Acoustic emission testing (AET) is a well-established non-destructive testing (NDT) technology commonly used to detect fatigue cracks in steel and composite pressure vessels, above ground atmospheric storage tanks, and steel and concrete bridges. Acoustic emission testing is characterized as a passive NDT technique since it does not insert some type of energy into the structure to interrogate for material anomalies. The structure must be stressed to a level that causes the fatigue crack to grow. As the fatigue crack grows in the micrometer range, or even less, acoustic emission is emitted from the fracturing material. Acoustic emission is simply a set of ultrasonic waves that that travel through material. AE makes it way to sensors mostly via longitudinal, shear, surface, and guided waves.
Figure 1. Acoustic emission array of sensors placed around an existing bridge fatigue crack.
Acoustic Emission Structural Loading
Listed below are some common methods to stress an asset during an acoustic emission inspection:
Steel pressure vessel AE testing: Vessel is pressurized hydrostatically or pneumatically to 5/3 or 1.1 times the service pressure, respectively.
Composite pressure vessel AE testing: Vessel is pressurized hydrostatically or pneumatically to 1.5 or 1.1 times the service pressure, respectively.
Aboveground storage tanks AE testing: Vessel is recommended to be tested a 50% or greater capacity to stimulate corrosion product activity or leakage activity.
Steel bridge AE testing: Steel railway bridges are preferably stressed with freight trains with particular emphasis on correlating AE activity to heaviest cars – usually the locomotive.
The acoustic emission test sequence is generally defined in the relevant ASTM, ASME, API, or DOT standards that oversee the fabrication and in-service examination requirements.
Bridge Testing with Acoustic Emission
The objective of acoustic emission testing of steel bridges with existing cracks, or recently repaired cracks, is to determine if the crack is active or inactive. If it is active, at what rate may it be potentially growing? Figure 1 shows an array of four acoustic emission sensors places around a crack tip on a steel bridge girder. While as few as three sensors may be used to location the location of the crack growth, it is advisable to use more if possible, to improve AE source location.
A properly conducted AE test will use intelligent filtering processes to eliminate non-relevant acoustic emission. Spatial filters are used via acoustic emission guard sensors to prevent AE from outside the array from influencing the test results. While not observable in Figure 1, and acoustic emission guard sensors was placed outside the array adjacent to a riveted joint in an attempt to filter out fretting related AE.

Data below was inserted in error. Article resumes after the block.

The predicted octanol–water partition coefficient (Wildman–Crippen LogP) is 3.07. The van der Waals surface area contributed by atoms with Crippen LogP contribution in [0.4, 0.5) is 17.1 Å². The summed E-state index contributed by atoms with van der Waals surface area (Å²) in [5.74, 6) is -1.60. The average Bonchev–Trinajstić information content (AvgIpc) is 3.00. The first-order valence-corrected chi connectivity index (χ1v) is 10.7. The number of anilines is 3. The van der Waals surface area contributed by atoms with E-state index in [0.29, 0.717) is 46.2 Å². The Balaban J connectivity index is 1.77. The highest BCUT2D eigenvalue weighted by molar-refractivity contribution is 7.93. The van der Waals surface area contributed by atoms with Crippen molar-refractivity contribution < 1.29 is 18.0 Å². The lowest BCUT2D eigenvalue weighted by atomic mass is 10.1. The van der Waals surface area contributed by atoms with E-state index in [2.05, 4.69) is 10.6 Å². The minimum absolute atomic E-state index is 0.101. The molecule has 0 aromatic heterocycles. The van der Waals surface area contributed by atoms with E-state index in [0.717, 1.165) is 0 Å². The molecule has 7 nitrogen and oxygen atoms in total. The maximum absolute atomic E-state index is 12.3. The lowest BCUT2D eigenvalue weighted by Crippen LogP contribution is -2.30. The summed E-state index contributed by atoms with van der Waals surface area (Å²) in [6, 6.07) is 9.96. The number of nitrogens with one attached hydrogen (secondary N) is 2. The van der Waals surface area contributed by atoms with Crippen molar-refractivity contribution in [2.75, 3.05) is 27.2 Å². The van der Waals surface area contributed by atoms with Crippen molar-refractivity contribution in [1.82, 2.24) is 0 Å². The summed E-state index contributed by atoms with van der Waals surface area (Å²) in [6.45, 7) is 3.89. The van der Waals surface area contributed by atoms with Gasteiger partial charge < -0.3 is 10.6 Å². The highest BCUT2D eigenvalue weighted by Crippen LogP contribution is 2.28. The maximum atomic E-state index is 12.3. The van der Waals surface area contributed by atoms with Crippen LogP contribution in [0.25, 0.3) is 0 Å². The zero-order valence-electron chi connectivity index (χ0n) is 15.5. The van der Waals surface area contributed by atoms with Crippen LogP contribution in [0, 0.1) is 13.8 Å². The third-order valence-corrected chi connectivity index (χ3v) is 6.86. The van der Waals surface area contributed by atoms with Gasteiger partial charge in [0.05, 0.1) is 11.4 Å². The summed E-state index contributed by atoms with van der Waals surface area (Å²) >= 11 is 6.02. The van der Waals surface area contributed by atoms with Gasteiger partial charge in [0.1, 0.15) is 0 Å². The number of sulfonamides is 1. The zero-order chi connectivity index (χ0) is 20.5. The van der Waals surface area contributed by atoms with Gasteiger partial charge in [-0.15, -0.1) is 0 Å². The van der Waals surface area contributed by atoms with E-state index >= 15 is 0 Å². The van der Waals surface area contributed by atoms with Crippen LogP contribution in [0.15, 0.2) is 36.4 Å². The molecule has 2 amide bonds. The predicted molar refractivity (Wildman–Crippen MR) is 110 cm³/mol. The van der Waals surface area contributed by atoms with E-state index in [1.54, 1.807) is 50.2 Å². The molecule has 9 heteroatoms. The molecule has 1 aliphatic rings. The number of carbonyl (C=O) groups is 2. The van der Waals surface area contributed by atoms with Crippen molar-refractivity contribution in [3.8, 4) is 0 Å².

The rate and intensity of acoustic emission from fatigue cracks primarily used to assess whether the crack is active or inactive. If the crack is active, a more sophisticated analysis may be applied to determine the crack growth is active or critically active. The acoustic emission rate is largely based upon how many AE events are detected per load cycle. The load cycle depends on the type of asset tested but should be normalized by the duration of the test, number of AE sensors, etc. Acoustic emission intensity is used to assess the severity of the crack and is quantified through amplitude (dB), AE strength, AE energy, and AE duration. The acoustic emission rate and intensity are considered using a severity ranking matrix.
The first short video below illustrates how an array of 4 acoustic emission sensors detects and displays locatable AE events in 2-D. The red squares are acoustic emission events that were located by their respective arrival times at AE sensors 1-4.
Figure 2: Generic acoustic emission detection and location of fatigue crack on steel bridge.
The second short video illustrates how AE software may be used to import a scaled image of the tested structure to superimpose the AE events onto the image.
Figure 3: Structural specific acoustic emission detection and location of fatigue crack on steel bridge.
Fatigue cracks develop in most steel bridges. To determine the if the cracks is active or passive, advanced inspection methods may be used at the discretion of the bridge engineer. The additional information may be used decide at a specific fracture-critical location whether no further repair action is required, the location should be monitored more frequently than scheduled inspections, or how soon funds should be allocated for repair or replacement. In such a case, acoustic emission may be used to classify the severity of fatigue cracks in fracture-critical members.
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